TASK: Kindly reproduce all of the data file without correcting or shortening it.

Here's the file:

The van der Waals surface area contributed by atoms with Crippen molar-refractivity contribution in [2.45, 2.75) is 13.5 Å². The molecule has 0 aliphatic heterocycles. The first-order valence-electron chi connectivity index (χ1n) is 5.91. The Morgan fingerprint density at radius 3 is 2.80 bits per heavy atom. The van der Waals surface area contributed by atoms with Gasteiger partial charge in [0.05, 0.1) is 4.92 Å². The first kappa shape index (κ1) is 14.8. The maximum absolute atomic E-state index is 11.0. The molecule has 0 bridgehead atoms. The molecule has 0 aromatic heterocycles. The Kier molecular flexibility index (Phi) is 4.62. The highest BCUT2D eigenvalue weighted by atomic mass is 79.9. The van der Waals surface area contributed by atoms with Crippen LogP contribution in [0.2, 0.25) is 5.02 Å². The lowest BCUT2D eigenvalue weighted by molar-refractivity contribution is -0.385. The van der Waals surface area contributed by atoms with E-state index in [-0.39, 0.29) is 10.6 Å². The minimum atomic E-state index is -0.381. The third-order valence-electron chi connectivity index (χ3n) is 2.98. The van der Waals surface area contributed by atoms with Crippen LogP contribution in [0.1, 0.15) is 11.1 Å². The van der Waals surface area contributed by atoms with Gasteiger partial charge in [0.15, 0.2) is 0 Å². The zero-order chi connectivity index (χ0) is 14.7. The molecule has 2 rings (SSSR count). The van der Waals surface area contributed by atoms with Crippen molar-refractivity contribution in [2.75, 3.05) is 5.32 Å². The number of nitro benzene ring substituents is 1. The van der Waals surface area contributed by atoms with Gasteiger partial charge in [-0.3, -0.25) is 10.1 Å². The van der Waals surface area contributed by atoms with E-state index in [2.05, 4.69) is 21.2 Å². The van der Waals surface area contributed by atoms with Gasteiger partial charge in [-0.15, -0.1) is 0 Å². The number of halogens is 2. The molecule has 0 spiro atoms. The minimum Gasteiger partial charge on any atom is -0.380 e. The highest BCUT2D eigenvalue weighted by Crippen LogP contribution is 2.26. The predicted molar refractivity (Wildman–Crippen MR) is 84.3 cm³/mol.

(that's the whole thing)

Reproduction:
The van der Waals surface area contributed by atoms with Crippen molar-refractivity contribution in [2.45, 2.75) is 13.5 Å². The molecule has 0 aliphatic heterocycles. The first-order valence-electron chi connectivity index (χ1n) is 5.91. The Morgan fingerprint density at radius 3 is 2.80 bits per heavy atom. The van der Waals surface area contributed by atoms with Gasteiger partial charge in [0.05, 0.1) is 4.92 Å². The first kappa shape index (κ1) is 14.8. The maximum absolute atomic E-state index is 11.0. The molecule has 0 bridgehead atoms. The molecule has 0 aromatic heterocycles. The Kier molecular flexibility index (Phi) is 4.62. The highest BCUT2D eigenvalue weighted by atomic mass is 79.9. The van der Waals surface area contributed by atoms with Crippen LogP contribution in [0.2, 0.25) is 5.02 Å². The lowest BCUT2D eigenvalue weighted by molar-refractivity contribution is -0.385. The van der Waals surface area contributed by atoms with E-state index in [-0.39, 0.29) is 10.6 Å². The minimum atomic E-state index is -0.381. The third-order valence-electron chi connectivity index (χ3n) is 2.98. The van der Waals surface area contributed by atoms with Crippen LogP contribution in [0.1, 0.15) is 11.1 Å². The van der Waals surface area contributed by atoms with Gasteiger partial charge in [0.15, 0.2) is 0 Å². The zero-order chi connectivity index (χ0) is 14.7. The molecule has 2 rings (SSSR count). The van der Waals surface area contributed by atoms with Crippen molar-refractivity contribution in [2.75, 3.05) is 5.32 Å². The number of nitro benzene ring substituents is 1. The van der Waals surface area contributed by atoms with Gasteiger partial charge in [-0.3, -0.25) is 10.1 Å². The van der Waals surface area contributed by atoms with E-state index in [2.05, 4.69) is 21.2 Å². The van der Waals surface area contributed by atoms with Gasteiger partial charge in [-0.15, -0.1) is 0 Å². The number of halogens is 2. The molecule has 0 spiro atoms. The minimum Gasteiger partial charge on any atom is -0.380 e. The highest BCUT2D eigenvalue weighted by Crippen LogP contribution is 2.26. The predicted molar refractivity (Wildman–Crippen MR) is 84.3 cm³/mol.